Photo by Álvaro Felipe/Flickr (creative Commons)
In the two weeks since northeastern Japan was devastated by a magnitude 9 earthquake and tsunami, among the growing list of donors to relief efforts have been the Japanese companies that have operations in Southern California, even some in Baja California.
Donors who stop by Bandai America's headquarters in Cypress between noon and 7 p.m. today for a drive-through fundraiser will get to meet characters from the Samurai Power Rangers, Ben 10 and Swampfire, Lassie the dog and Tamagotchi. Goodie bags are promised, too.
The Bandai drive takes place at 5551 Katella Avenue in Cypress and will benefit American Red Cross relief efforts. Cash and check donations (not food or clothes) are being accepted. Bandai and several related businesses, among them the entertainment company Saban, are part of the effort. Bandai America plans to make a matching contribution for personal donations.
Census data show Hispanic boom. How it could impact US politics. - Christian Science Monitor The Latino population in the United States grew 43 percent since 2000 to 50.5 million, accounting for more than half the nation's population growth and potentially affecting future elections.
The Triangle fire: A blaze that woke a nation - CNN Then as now, the garment industry is made up of immigrant workers. Of the 146 who died in the fire 100 years ago today, the majority were young Italian and European Jewish immigrants.
Senate to hold hearing on Muslim civil rights - Reuters The March 29 hearing is being held in response to recent incidents targeting Muslims, such as Koran burnings and controversies over the building of mosques.
San Gabriel ‘maternity tourism’ operation reignites birthright citizenship debate - MULTI-AMERICAN After San Gabriel city officials shut down a makeshift maternity ward catering to foreign nationals, talk among politicians and others has gone back to restricting who gets U.S. citizenship at birth.
Photo by Qi Wei Fong/Flickr (Creative Commons)
A week after Arizona legislators voted down several immigration bills, two of them intended to force an end to automatic U.S. citizenship for children born in this country, the debate over birthright citizenship has a new epicenter. This time, it's the San Gabriel Valley.
The Pasadena Star-News reported this week that San Gabriel city officials shut down a townhouse illegally converted into a makeshift maternity ward, where investigators found several women who were Chinese nationals and their newborns. A code enforcement officer was quoted as saying that it "played a role in the maternity tourism trade which caters to wealthy Taiwanese, Chinese and Koreans."
As the news has spread, California politicians have used the incident to get back into the birthright citizenship debate. In comments posted on news sites, members of the public have also sounded off on the topic, which has been in and out of the headlines for months after federal and state legislators announced plans to introduce anti-birthright citizenship bills earlier this year.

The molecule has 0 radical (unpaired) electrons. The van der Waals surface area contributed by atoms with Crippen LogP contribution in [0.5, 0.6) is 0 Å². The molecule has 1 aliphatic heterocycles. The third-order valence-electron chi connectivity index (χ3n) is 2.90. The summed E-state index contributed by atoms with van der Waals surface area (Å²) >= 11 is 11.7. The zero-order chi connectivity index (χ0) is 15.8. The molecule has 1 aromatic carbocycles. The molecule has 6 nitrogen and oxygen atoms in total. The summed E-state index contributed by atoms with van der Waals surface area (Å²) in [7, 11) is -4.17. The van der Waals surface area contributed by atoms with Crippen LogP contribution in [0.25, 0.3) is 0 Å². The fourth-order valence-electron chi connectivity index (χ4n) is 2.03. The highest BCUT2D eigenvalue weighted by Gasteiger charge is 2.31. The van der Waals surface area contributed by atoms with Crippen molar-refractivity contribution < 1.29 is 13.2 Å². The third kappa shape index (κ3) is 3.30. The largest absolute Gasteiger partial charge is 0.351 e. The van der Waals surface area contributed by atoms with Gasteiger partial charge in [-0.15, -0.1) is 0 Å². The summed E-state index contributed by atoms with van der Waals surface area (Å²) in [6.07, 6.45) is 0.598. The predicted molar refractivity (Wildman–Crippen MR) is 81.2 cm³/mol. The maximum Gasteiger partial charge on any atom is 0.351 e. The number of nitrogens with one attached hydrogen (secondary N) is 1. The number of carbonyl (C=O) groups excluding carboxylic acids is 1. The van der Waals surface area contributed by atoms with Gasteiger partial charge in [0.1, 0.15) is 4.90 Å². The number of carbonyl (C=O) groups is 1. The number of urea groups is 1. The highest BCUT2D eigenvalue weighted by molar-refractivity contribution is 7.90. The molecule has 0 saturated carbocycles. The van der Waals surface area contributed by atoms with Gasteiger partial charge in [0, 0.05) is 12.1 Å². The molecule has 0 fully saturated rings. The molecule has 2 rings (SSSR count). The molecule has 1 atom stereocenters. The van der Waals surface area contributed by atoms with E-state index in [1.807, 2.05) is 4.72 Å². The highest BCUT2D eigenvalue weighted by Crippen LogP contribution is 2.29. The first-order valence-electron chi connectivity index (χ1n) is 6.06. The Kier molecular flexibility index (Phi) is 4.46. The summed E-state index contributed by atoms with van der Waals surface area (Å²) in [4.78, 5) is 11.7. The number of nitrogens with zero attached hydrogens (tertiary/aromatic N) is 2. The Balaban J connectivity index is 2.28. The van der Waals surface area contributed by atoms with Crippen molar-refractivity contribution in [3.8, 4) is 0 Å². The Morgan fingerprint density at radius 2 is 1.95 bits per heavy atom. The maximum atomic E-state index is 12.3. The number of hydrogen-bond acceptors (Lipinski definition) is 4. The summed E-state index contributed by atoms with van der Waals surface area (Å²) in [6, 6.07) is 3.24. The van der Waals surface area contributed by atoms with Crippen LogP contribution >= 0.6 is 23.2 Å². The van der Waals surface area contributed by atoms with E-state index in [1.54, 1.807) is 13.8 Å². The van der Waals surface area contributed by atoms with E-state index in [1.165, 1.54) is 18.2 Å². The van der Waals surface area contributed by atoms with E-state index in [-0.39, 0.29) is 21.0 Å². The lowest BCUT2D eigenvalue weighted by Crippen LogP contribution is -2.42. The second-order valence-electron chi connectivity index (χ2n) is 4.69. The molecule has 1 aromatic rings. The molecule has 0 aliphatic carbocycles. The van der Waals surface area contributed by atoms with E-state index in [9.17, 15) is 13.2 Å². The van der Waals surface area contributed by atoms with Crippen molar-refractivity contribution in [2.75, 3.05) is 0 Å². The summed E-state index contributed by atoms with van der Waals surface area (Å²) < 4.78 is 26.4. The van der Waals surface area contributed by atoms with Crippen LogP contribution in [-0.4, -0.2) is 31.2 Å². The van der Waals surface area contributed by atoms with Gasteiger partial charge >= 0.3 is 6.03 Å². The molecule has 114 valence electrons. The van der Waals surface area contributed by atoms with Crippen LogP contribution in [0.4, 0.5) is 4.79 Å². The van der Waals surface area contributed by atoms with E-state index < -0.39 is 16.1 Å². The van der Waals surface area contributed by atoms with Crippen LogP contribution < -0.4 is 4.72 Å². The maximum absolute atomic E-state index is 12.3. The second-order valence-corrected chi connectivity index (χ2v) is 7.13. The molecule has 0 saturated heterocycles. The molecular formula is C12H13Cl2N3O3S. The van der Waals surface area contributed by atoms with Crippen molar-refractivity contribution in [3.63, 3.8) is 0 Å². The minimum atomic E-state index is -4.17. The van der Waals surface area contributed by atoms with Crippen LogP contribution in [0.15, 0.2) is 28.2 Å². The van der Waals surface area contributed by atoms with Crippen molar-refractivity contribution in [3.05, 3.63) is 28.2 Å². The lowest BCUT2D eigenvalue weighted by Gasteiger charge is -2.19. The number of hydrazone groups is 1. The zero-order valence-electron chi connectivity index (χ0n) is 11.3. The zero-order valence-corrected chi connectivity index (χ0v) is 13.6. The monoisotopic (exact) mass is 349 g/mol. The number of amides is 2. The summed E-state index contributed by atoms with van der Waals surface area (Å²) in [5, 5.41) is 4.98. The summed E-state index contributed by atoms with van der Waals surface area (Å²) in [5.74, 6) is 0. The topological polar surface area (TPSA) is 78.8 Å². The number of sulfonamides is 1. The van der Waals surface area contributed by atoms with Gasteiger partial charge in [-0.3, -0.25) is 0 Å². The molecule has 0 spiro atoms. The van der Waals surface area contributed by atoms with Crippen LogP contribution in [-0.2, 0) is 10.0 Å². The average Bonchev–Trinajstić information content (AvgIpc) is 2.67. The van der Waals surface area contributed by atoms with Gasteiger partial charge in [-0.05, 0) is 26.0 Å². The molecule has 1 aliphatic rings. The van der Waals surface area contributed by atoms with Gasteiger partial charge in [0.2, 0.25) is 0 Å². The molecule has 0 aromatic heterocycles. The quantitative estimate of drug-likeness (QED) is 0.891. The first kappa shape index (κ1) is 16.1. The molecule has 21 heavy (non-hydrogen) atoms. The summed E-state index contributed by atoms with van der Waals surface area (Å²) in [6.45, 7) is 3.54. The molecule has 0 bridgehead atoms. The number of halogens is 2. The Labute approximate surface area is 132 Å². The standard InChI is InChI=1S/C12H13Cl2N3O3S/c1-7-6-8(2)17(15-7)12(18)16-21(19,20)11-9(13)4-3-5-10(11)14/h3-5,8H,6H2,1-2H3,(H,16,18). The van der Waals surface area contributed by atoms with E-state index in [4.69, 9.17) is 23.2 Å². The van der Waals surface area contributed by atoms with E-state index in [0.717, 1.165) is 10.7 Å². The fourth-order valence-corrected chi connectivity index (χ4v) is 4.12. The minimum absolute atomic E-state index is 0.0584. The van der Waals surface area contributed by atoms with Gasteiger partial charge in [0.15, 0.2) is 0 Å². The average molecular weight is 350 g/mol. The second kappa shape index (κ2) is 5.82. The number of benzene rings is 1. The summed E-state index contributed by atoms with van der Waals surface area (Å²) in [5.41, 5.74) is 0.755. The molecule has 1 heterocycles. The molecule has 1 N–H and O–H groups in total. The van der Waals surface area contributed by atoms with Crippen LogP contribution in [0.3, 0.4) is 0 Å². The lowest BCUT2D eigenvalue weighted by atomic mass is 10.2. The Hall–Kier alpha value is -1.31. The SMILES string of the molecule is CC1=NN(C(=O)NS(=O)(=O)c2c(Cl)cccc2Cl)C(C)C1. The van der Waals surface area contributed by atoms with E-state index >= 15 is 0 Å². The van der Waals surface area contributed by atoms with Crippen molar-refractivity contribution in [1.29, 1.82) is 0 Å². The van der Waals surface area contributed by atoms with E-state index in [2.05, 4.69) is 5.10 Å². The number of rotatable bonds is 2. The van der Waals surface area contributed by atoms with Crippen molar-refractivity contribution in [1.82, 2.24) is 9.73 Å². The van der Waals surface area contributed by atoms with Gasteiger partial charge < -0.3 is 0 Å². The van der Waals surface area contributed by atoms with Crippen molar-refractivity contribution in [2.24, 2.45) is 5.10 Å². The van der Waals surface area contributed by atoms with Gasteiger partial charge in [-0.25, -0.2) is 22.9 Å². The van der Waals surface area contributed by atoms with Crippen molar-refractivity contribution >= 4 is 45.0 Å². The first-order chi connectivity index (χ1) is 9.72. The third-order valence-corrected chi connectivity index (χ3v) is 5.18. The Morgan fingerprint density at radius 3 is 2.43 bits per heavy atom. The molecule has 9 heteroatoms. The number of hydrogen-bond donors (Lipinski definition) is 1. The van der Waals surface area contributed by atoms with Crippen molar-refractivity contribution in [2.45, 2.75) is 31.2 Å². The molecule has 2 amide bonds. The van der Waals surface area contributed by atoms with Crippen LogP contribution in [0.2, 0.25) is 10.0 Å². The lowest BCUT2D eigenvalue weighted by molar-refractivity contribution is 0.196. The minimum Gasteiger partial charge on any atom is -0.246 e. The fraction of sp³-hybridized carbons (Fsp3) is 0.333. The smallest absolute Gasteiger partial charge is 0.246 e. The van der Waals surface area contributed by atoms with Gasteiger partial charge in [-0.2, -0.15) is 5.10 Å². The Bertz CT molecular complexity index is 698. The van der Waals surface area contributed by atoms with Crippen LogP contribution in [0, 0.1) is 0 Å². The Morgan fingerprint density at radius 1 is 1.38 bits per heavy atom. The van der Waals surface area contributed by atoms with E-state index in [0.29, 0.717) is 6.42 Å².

Photo by Ron Dollette/Flickr (Creative Commons)
I'll admit that there's nothing terribly unconventional about nopales, the fourth item in this week's series of unsung ethnic delicacies. Nopales, or nopalitos, are made from the cooked paddles of the prickly pear cactus and are standard fare in Mexico, and thus in Southern California.
But the items we're talking about here are not necessarily unusual, just unsung. I hadn't thought of including nopales, but a note from a reader this week reminded me of why they're not particularly popular with those who didn't grow up with them: "babas," or in English, slime.
Which is a crying shame, because when prepared well, the slime is gone and the nopales are delicious, with a tangy taste and a texture not unlike green beans. Yadhira De Leon wrote on KPCC's Facebook page that they are are "good for you and filling."
Photo by Seattle Municipal Archives/Flickr (Creative Commons)
This Tuesday kicked off a monthlong effort by the American Diabetes Association to urge people to get tested in order to see if they are at risk for type 2 diabetes, which typically strikes during adulthood. This is serious business for minorities. According to the diabetes association, Latino, African American and some Asian and Pacific Islander groups are at disproportionate risk of developing the disease.
For Latinos in particular, though, the risk of diabetes and other diseases is balanced against what's referred to as the "Latino health paradox." Latinos have a longer life expectancy and, at least as newcomers, are widely believed to be generally healthier than the average population, in spite of lower income levels and insufficient access to health care.
Latinos live longer on average than other segments of the population, 7.7 years more than non-Latino black Americans, and 2.5 years more than whites, according to the national Centers for Disease Control and Prevention. Latinas especially have the highest life expectancy at birth, 83.1 years.